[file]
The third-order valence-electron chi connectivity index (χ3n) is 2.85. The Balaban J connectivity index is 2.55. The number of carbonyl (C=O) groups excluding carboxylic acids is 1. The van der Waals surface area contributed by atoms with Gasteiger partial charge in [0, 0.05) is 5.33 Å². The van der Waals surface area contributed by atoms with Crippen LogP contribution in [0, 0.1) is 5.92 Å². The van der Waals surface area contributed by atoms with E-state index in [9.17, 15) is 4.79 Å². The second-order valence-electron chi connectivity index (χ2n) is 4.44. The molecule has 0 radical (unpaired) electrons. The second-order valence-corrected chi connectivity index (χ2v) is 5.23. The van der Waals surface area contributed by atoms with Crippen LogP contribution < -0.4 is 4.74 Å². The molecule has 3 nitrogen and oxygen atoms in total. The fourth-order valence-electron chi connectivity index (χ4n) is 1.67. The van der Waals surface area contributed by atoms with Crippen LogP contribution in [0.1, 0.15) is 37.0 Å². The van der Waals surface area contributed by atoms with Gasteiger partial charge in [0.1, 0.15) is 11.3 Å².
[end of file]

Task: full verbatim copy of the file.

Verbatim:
The third-order valence-electron chi connectivity index (χ3n) is 2.85. The Balaban J connectivity index is 2.55. The number of carbonyl (C=O) groups excluding carboxylic acids is 1. The van der Waals surface area contributed by atoms with Gasteiger partial charge in [0, 0.05) is 5.33 Å². The van der Waals surface area contributed by atoms with Crippen LogP contribution in [0, 0.1) is 5.92 Å². The van der Waals surface area contributed by atoms with E-state index in [9.17, 15) is 4.79 Å². The second-order valence-electron chi connectivity index (χ2n) is 4.44. The molecule has 0 radical (unpaired) electrons. The second-order valence-corrected chi connectivity index (χ2v) is 5.23. The van der Waals surface area contributed by atoms with Crippen LogP contribution < -0.4 is 4.74 Å². The molecule has 3 nitrogen and oxygen atoms in total. The fourth-order valence-electron chi connectivity index (χ4n) is 1.67. The van der Waals surface area contributed by atoms with Crippen LogP contribution in [0.1, 0.15) is 37.0 Å². The van der Waals surface area contributed by atoms with Gasteiger partial charge in [0.1, 0.15) is 11.3 Å².